Local dentists take their services to the South Pacific

BUCKHANNON — Dental services are always in demand in the Kingdom of Tonga, made up of more than 170 islands in the South Pacific.

Dr. Stephen and Sue Johns returned to the United States earlier this fall after a 23-month mission in the Kingdom of Tonga. During a presentation at the Buckhannon Church of Jesus Christ of Latter-day Saints, they shared details about their experiences in Tonga — where only 36 of the 170 islands are inhabited.

The senior mission through the Mormon Church allowed Johns and his wife to put their dental, orthodontic and clinic management skills to the test in an underserved country.

The Johns lived on the campus of Liahona Middle and High School, first established by the church in the 1940s/1950s. The Mormon Church has had a presence in Tonga since 1891. Liahona is on the major island of Tonga, Tongatapu. Liahona has 1,200 high school students and 300 middle school students. Two other middle schools on the island are part of the church’s education system and feed into Liahona High School.

The student population was one of the populations the dental clinic served, along with missionaries and lastly, the general public.

“When we saw the demand that these people had for dental services, it was overwhelming,” Steve said. “When we got to the clinic some days, the waiting room was completely full of people and they were going out the door.”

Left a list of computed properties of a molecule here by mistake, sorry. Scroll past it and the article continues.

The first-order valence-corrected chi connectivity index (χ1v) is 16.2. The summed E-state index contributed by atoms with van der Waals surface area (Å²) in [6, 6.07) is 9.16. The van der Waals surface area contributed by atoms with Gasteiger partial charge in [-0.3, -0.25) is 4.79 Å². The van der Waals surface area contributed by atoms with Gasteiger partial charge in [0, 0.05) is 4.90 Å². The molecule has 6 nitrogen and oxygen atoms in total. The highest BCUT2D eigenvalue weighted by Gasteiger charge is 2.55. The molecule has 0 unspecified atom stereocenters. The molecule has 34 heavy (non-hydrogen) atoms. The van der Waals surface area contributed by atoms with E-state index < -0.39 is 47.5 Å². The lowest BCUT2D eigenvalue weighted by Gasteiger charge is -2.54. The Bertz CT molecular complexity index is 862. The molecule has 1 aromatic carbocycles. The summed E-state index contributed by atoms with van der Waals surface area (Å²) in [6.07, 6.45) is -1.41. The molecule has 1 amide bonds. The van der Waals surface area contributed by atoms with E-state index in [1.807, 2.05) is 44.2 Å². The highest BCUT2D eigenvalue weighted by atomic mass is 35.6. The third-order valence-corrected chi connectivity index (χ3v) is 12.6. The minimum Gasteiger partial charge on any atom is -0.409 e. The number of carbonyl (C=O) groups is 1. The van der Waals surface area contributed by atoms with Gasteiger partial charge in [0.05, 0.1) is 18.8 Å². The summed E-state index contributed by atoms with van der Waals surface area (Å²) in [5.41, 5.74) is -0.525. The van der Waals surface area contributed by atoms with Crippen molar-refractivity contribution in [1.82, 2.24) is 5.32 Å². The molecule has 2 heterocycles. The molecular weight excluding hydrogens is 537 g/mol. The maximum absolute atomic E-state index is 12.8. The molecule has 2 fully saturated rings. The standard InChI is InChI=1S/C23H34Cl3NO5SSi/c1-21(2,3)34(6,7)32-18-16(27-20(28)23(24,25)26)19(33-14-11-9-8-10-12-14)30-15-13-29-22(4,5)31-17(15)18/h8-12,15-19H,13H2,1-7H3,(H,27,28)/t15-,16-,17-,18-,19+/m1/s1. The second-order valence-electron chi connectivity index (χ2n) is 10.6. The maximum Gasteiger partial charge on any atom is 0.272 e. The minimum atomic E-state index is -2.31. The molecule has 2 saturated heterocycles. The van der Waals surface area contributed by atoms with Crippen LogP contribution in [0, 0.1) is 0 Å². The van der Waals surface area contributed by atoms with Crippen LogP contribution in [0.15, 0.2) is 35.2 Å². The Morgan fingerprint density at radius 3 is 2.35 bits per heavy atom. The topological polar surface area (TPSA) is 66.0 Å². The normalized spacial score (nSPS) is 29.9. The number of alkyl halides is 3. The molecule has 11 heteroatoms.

The clinic began seeing patients at 8:30 a.m. but there would be people lined up two hours early.

As the Johns delved into their mission, they learned early on that the Tonga people had severe dental problems.

“Very, very seldom was it just a simple cavity,” he said. “Usually it was a root canal or something of that nature.”

That is when Sue, who helped manage the clinic, brainstormed what could be done to help the students.

“She in conjunction with one of the volunteers, developed a program where we were screening the students for any dental problems they may have and then we were teaching them some of the principles they needed to know in order to take care of themselves,” he said.

Every middle and high school class at Liahona went through the one hour and 15-minute screening process which consisted of three parts – the actual screening, a hands-on lesson in brushing and flossing techniques and an interactive video to get the students interested in good dental health and diet.

The Johns took their screening program on the road, traveling to other islands and doing screenings wherever they could make a spot.

“When we did that, we literally had to have them lay on the stage of the school auditorium and do our screenings,” he said at the first school.

Sue said the work was overwhelming but they were encouraged by the dental education and screening they were able to do with the students.